BTW, Chris, you rock! This is another great post on this great blog.

  • http://www.wesak.blogspot.com Vajra

    Another great organization is Donors Choose: http://www.donorschoose.org/homepage/main.html
    funding small educational projects. So many teachers spend a great part of their modest income on supplies and projects for their classes. Here’s a way to help them.

    BTW, Chris, you rock! This is another great post on this great blog.

  • http://www.linkedin.com/in/chrisdn Christian DE NEEF

    Yes, we need to get the ‘Social’ into social media!

    I started loaning through Kiva in December 2005. I had been in Senegal the year before and was wondering how I could help some of the local people, how I could fund some of the small projects that make a difference between poverty and prosperity. Kiva was the answer. My money has gone mostly to woman initiatives because they are a driving force in black Africa, I am now also sponsoring an initiative in the Dominican Republic. Beyond the personal, I have been thinking about my company’s social responsibility, and I am so impressed with micro financing that I now think my company should invest 1% of its annual profits in projects.

    The calculator idea is interesting, and certainly feasible (if weightwatchers is capable of offering a calorie calculator, surely one could devise a grocery-list calculator) but the problems you would face are non-technological. There IS a digital divide, and it is the people that would be most in need of your solution that would have most difficult access to it (maybe that’s a European perspective).

    The above seem interesting concepts because they are long-term, structural, and they cover large populations. Beth Kanter’s initiative yesterday was personal, a one-shot, and its thanks to her reputation and presence at Gnomedex that it worked within minutes! I am not criticizing Beth here; just pointing out that this is not something that you can repeat a million times, it is not sustainable…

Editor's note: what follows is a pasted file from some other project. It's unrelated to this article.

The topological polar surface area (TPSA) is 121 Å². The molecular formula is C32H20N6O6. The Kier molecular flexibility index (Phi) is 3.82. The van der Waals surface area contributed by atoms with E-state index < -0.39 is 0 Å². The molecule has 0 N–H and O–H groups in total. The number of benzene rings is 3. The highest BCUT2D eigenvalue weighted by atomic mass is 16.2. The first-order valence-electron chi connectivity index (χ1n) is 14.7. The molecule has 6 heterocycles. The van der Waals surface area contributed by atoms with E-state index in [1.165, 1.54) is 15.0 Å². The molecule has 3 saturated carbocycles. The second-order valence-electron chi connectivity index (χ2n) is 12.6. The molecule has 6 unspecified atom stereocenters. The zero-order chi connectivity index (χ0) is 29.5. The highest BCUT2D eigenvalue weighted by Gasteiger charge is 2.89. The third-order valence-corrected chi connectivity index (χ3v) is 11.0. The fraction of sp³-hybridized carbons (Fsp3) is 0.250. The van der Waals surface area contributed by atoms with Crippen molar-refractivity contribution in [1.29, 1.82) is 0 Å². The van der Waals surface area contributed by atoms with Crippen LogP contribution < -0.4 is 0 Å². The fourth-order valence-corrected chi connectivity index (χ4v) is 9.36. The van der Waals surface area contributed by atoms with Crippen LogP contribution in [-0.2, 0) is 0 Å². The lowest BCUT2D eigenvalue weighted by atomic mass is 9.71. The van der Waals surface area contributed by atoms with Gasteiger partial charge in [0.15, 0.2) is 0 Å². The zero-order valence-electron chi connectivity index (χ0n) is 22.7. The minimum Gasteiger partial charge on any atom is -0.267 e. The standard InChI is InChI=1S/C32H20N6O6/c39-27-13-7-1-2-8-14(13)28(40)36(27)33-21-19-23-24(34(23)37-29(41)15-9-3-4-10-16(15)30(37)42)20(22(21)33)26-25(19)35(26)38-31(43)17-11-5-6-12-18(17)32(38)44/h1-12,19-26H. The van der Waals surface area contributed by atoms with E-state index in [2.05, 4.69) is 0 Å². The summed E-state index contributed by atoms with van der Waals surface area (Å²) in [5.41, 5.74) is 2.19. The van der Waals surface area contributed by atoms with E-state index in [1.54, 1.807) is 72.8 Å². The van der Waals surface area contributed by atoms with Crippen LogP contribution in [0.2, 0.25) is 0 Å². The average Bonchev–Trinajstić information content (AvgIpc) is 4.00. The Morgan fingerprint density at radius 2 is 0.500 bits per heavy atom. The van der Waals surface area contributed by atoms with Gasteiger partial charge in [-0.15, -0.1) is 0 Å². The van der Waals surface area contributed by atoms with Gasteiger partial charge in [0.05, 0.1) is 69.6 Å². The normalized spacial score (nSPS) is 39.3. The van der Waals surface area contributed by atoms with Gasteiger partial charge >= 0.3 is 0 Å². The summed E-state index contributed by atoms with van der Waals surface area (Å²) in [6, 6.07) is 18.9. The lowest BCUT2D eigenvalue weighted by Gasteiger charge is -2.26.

The social contribution and value of social networks is something that needs a lot of thought. The feeling I have is that up to now (and social networking is still in its infancy, whatever some may think) most of the social networks have had an internal focus. It’s about growing the network, the success of the members and through that, the success of the network… In my opinion, there’s lack of external contribution (to some economic, social, political, or even technological endeavor) that’s at the origin of the absolute lack of vision behind ecademy, facebook, linkedin, twitter, etc. If the aim of the network is purely internal (growing for growing’s sake) then it will soon run out of fuel.

    The same discussion is ongoing elsewhere, and some networks are more social than others, for sure…

    Thanks for the link to sm4sc – social media for social causes. I will check this out and share further.

  • http://www.linkedin.com/in/chrisdn Christian DE NEEF

    Yes, we need to get the ‘Social’ into social media!

    I started loaning through Kiva in December 2005. I had been in Senegal the year before and was wondering how I could help some of the local people, how I could fund some of the small projects that make a difference between poverty and prosperity. Kiva was the answer. My money has gone mostly to woman initiatives because they are a driving force in black Africa, I am now also sponsoring an initiative in the Dominican Republic. Beyond the personal, I have been thinking about my company’s social responsibility, and I am so impressed with micro financing that I now think my company should invest 1% of its annual profits in projects.

    The calculator idea is interesting, and certainly feasible (if weightwatchers is capable of offering a calorie calculator, surely one could devise a grocery-list calculator) but the problems you would face are non-technological. There IS a digital divide, and it is the people that would be most in need of your solution that would have most difficult access to it (maybe that’s a European perspective).

    The above seem interesting concepts because they are long-term, structural, and they cover large populations. Beth Kanter’s initiative yesterday was personal, a one-shot, and its thanks to her reputation and presence at Gnomedex that it worked within minutes! I am not criticizing Beth here; just pointing out that this is not something that you can repeat a million times, it is not sustainable…

    The social contribution and value of social networks is something that needs a lot of thought. The feeling I have is that up to now (and social networking is still in its infancy, whatever some may think) most of the social networks have had an internal focus. It’s about growing the network, the success of the members and through that, the success of the network… In my opinion, there’s lack of external contribution (to some economic, social, political, or even technological endeavor) that’s at the origin of the absolute lack of vision behind ecademy, facebook, linkedin, twitter, etc. If the aim of the network is purely internal (growing for growing’s sake) then it will soon run out of fuel.

    The same discussion is ongoing elsewhere, and some networks are more social than others, for sure…